Your boss is somewhat scatterbrained (and that’s putting it mildly). He’s great at his job, but when it comes to things like remembering to send the email response he drafted to you or picking up the case of wine for the client event on his way into the office, he fails repeatedly.
Sending an email is one thing: You’re comfortable following up (he’s assured you that’s exactly what you should do if and when you don’t hear back from him in a timely manner), but the whole reimbursement thing makes you squirm. You can live with that one time you ended up buying the round of coffees at the morning meeting without getting a dime from him as promised, but you’re not cool with it becoming a habit.
The company’s budget is tight, you get that. But whether your boss has offered to pay you back or you’re supposed to get reimbursed, it can be problematic if your financial situation is somewhat precarious. Not to mention, no one likes an awkward expensing conversation.
Muse Career Coach Emily Liou notes that “Every company is structured differently when it comes to accounting protocols,” so it can be helpful to understand that and then to navigate individual situations as it makes sense for you (and your bank account).
She says that “large companies will often provide corporate credit cards to exempt employees,” but that “others may ask that you pay out-of-pocket and submit receipts for reimbursement.”
So it’s not abnormal if your manager’s asking you to put something on your card only to be paid back at a later time—either through the organization’s expensing platform or directly from them. That said, if this isn’t something you’re in a position to do or are uncomfortable doing, simply be as direct as possible. It’s not that different from turning down work invites you can’t afford.
After all, there’s nothing wrong with maintaining strong reins on your personal budget and being wary of discrepancies that threaten to upend it, no matter how little the charge. Simply put, you’re going to need to flex your assertive muscles and let your manager know that paying out-of-pocket for an expense the company is responsible for.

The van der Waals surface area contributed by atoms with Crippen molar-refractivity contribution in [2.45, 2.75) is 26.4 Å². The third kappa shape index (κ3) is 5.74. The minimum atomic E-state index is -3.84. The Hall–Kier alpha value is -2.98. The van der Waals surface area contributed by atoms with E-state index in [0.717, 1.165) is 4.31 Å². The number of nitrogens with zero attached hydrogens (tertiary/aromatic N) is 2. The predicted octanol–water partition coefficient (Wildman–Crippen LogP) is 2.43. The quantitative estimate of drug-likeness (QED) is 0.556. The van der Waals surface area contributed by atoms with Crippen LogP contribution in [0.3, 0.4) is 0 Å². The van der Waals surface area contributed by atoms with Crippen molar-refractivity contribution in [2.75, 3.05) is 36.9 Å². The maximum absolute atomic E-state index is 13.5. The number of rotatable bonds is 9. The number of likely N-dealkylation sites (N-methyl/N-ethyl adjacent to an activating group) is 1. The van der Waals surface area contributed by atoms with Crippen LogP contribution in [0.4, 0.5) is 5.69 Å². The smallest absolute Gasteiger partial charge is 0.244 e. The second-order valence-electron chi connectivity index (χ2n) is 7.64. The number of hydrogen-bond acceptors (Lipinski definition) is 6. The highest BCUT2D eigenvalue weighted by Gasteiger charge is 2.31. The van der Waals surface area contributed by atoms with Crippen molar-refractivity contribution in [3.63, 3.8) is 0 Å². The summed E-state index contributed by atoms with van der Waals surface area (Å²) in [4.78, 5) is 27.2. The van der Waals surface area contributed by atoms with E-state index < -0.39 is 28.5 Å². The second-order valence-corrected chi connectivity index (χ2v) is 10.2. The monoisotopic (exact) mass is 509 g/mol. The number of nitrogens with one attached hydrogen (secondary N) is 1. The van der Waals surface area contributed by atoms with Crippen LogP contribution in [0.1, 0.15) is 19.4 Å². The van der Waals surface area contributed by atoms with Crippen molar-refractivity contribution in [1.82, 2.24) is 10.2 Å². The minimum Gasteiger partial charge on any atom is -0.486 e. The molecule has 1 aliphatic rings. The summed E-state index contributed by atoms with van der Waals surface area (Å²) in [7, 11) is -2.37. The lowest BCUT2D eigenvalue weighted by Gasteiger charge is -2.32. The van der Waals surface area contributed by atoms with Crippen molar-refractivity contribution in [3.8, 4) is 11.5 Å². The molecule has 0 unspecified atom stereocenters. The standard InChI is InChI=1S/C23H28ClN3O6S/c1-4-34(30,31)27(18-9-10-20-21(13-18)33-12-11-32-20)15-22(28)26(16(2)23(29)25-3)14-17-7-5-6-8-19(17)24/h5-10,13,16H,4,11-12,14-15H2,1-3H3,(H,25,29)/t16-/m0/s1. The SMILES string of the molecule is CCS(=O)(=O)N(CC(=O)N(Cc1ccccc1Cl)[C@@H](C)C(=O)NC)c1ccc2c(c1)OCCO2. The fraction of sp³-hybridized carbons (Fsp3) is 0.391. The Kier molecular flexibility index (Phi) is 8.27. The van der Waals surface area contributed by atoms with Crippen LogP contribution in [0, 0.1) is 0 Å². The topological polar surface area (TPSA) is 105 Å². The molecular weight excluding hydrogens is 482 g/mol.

Liou’s advice? Speak directly with the requestor or your manager and propose some creative alternative solutions. You can let them know that “financial assistance would be helpful at this time,” without going into detail. It’s, frankly, none of their business why you’re not cool with buying the holiday decorations or paying the postage on the FedEx for the client.
Offering solutions, however, is typically seen as a good thing. To that end, if you’re asked to buy something, instead of glumly agreeing or outright saying no, you can try asking if “your manager or someone else in the department have a corporate credit card they can expense the transaction on,” Liou suggests.
You might also, depending on how large the expense—are you being asked to put three nights hotel accommodation on your card for a conference—see if it’s “possible to receive a cash advance or check advance; or ask if the accounting department be able to complete this transaction directly?”
If you’re putting this into an email, it might look like this:
I’m super excited for the conference next month. I’m getting ready to purchase my flight and wondered if there was a company card I could charge it to? For personal reasons, I’m unable to purchase it on my card and invoice later. If it’s easier, I can send you the information or reach out to accounts for their help booking it with corporate funds.
Again, the bottom line is that it’s A-OK if fronting the costs of something work-related doesn’t sit well with you. Maybe you were burned by a co-worker or manager in the past. Maybe you were late on your rent check while waiting for the accounting department to process a large expense. Maybe you just don’t like seeing those extra charges on your credit card, or you flat-out don’t have the extra funds to cover it. Whatever the situation, know that you’re allowed to bring it up.
Oh, just note that if this involves traveling, you should read this first.
Either way, remember that you’re in the right and that you’ve got this.
TopicsBusiness Travel , Tools & Skills , Personal Finance , Bosses , Money , Syndication , Communication
Photo of person traveling courtesy of Digital Vision/Getty Images.
Stacey Lastoe started writing short stories in the second grade and is immensely grateful to have the opportunity to write and edit professionally. Her work has appeared in YouBeauty, Refinery29, A Practical Wedding, Runner's World online, and The Billfold among other publications. She enjoys running and eating in equal measure and lives with her husband and dog in Brooklyn. All three of them are avid New York Mets fans. Say hello on @stacespeaks.More from this Author